No Fuss Pierogi

1/2 onion, diced (would use more, next time!)
1 Tbsp butter
16 oz pkg elbo macaroni, cooked & drained
16 oz container cottage cheese
salt and pepper to taste
(I also sprinkled it with paprika before serving.)

In a large saucepan, saute onion in butter. Add macaroni, cottage cheese and salt and pepper. Cook over low heat for about 10 minutes, melting cheese into macaroni, or until heated through, stirring often. Makes 4 servings.

(For our personal preferences, I would DEFINITELY increase the amount of onion, and I might add chopped black olives next time. Otherwise, it was ok. Not fantastic, but a "new" side dish for when Scott grills steaks or something. Something other than the usual Stove-top stuffing or potatoes (baked, mashed, or french fried) or boxed pasta mix.)


Chad's Salsa Verde

The So-hot-it'll-kill-ya version

29 serano peppers, stem-ends cut off, but not halved OR seeded
1 good-sized tomato, cored but otherwise intact
1 fist-sized onion, peeled but not halved
enough water to cover in saucepan

Simmer all for 20 to 30 minutes or until skin peels from tomato and all ingredients are tender. Place all in blender and blend till almost pureed, adding a little of the simmering liquid if needed. (Not so much, though, that it's a completely liquid mix.) Serve with tortilla or corn chips.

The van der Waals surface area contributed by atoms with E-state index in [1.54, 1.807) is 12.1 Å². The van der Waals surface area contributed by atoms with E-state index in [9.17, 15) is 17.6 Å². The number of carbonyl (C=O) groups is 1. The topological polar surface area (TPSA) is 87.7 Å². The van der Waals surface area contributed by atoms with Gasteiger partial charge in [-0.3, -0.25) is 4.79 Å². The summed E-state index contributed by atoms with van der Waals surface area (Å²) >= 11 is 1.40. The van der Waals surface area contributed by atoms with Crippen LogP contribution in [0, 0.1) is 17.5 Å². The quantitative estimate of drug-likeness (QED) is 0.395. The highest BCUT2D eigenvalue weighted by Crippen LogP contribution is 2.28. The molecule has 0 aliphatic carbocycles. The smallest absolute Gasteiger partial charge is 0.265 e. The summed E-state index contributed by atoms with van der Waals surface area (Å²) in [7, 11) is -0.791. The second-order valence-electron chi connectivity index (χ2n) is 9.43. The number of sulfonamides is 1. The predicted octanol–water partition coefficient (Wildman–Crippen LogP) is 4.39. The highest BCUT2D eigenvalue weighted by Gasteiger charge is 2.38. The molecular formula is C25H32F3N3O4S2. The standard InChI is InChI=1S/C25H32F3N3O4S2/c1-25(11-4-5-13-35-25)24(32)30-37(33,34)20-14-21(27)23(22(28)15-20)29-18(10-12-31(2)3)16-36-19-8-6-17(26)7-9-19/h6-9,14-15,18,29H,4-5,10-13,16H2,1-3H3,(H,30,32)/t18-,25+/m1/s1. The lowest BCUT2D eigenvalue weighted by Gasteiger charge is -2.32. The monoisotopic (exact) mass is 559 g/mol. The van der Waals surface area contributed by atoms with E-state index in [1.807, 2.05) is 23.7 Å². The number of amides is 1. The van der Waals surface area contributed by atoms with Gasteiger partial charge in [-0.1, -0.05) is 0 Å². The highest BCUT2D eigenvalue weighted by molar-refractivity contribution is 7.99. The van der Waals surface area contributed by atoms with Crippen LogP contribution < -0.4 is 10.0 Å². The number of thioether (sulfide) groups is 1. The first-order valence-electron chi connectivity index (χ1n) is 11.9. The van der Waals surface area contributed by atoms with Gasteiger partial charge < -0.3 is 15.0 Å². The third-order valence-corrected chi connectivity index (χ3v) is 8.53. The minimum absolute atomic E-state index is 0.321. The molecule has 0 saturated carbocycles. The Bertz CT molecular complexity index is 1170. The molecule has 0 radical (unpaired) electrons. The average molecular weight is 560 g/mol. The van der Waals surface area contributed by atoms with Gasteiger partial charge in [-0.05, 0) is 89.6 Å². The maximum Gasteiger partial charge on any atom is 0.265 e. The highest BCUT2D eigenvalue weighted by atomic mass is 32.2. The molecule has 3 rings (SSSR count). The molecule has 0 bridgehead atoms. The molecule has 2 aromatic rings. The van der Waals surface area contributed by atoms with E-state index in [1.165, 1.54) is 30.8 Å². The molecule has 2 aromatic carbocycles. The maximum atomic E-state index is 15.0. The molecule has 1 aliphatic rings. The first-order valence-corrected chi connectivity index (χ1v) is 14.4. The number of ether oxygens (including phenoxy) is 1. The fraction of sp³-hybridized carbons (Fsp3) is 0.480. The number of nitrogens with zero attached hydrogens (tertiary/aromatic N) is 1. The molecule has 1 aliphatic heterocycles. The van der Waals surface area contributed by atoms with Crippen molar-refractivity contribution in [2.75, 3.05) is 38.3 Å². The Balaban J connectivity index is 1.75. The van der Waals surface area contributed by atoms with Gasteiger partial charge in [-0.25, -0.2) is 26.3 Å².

The "Specially contrived for Kati-the-wimp" version

5 to 8 jalapeno peppers, stem ends cut off, halved and seeded (or, seed most of them, but leave the seeds in 1 or 2)
2 fist-sized tomatoes, cored but otherwise intact
1 fist-sized onion, peeled but not halved
enough water to cover in saucepan

Simmer and process as for first version. Much easier on the tastebuds for those of us who enjoy a BIT of heat, but don't enjoy getting knocked on our asses by it.

(Chad happens to be the future-son-in-law of our neighbours Jim & Theresa, whom I know I've mentioned here before. He's a chef at his family's resteraunt here in NP, where J & T's younger daughter Jamie is a waitress. J & T are the next-door-neighbours who have we've developed the closest relationship with. Good folks! They've taught me quite a bit about gardening, given me cuttings from their rhubarb and chive plants, AND my lilac bush! If something should happen to Scott and I both, they're the folks that we've picked to be Tay's legal guardians. They've lived in this neighbourhood almost as long as I've been alive.)


Quick & Easy, BEST EVER! Brownies (at least according to Scott and Jim)

1 box brownie mix (Ghiradelli mix, with walnuts included)
1 tub pillsbury or betty crocker frosting mix (Scott likes the coconut & pecan frosting that's used on german chocolate cakes. Tay prefers cream-cheese frosting.)

Mix brownie mix and bake as directed according to the box. Once mostly cooled, top with frosting. See how long you can go before you simply MUST cut into it. Try not to eat the whole pan at once.